Category Archives: Lebanon & Syria

Lebanon’s Government and the Assault on the Country’s Remaining Independent Institutions

 Commentary by Tamer Mallat – 27 June 2012

Source: al-akhbar.com

Much has been written in recent weeks concerning the spike in violence and criminality  in Lebanon since the start of the new year, and yet, most accounts have gone to great length to avoid pinpointing blame on one faction or another. The recent attempts to jump-start a new round of national reconciliation sessions, known as Lebanon’s infamous “National Dialogue”, has increased pressure on the belligerents of this seemingly cursed country to tone down their rhetoric. Worse, it has become symptomatic for different factions, neutral and partisan alike, to downplay the severity of recent calamities, all in the name of National Dialogue and illusionary stability. However, the majority of those represented in Lebanon’s executive arm of government are to blame for the deterioration of the ailing country’s situation. Continue reading

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The Special Tribunal for Lebanon: Justice Starts Somewhere…

Commentary by John Simon – 6 May 2012

A culture of impunity has suffocated the Lebanese political system since its inception. Since the assassination of the country’s first Prime Minister, Riad al-Solh, in 1951, Lebanon has witnessed countless political assassinations, a violent civil war that claimed the lives of tens of thousands, and countless other internal and external conflicts. And yet, there has been no justice for the bereaved or accountability for the transgressors. In fact, Lebanon has yet to undergo any real process of reconciliation, leaving it in a climate of perpetual instability. The current status quo is unacceptable and deprives many Lebanese of any hope of normality; justice must begin somewhere. Continue reading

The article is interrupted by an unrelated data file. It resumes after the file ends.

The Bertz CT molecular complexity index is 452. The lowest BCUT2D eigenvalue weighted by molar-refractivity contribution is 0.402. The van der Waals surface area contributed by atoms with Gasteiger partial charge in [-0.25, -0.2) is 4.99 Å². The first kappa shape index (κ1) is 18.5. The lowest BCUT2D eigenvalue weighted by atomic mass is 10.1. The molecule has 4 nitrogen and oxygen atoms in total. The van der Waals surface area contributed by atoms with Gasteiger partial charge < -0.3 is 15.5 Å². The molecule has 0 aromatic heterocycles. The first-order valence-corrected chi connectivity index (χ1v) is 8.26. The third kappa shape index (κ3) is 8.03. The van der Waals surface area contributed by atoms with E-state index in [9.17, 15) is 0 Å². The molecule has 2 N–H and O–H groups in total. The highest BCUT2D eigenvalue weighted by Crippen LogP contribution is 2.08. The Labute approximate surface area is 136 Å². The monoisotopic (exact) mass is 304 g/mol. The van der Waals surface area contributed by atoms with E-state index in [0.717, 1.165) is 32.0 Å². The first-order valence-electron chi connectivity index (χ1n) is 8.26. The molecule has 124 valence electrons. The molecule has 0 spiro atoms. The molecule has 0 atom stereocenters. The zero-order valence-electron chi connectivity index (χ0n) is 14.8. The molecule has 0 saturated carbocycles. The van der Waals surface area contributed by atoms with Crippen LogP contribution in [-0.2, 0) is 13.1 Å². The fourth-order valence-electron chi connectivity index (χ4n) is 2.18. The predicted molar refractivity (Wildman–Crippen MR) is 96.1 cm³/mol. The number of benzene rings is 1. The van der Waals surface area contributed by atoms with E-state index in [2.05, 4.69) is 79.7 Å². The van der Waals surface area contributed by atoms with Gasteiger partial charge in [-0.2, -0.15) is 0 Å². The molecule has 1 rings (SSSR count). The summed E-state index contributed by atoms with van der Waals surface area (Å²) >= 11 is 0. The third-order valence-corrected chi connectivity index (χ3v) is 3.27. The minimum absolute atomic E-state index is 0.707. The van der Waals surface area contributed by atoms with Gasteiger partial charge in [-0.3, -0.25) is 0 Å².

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Human Rights and Syria: An Original Position for the Gulf?

Commentary by Riccardo Dugulin – 26 March 2012

Source: informeuropa.it

On February 29, the UN Human Rights Council (HRC) adopted by an overwhelming majority a resolution condemning the flagrant violations of human rights in Syria. Regardless of the fact that the HRC cannot generate legally binding resolutions, the move of the council must be read as a major step forward in the international push to limit Bashar al-Assad’s ability to further wage war on his own population. Kuwait, Qatar, Turkey and Saudi Arabia have been instrumental in drafting and garnering support for the resolution. The Syrian crisis represents the first event in Middle Eastern recent history in which local Arab powers, along with Turkey, openly take a position and lead the way in denouncing crimes committed by an Arab government against its own population through a UN resolution. Continue reading

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عام على الثّورة

بقلم أسامة حريري – ١٥ آذار ٢٠١٢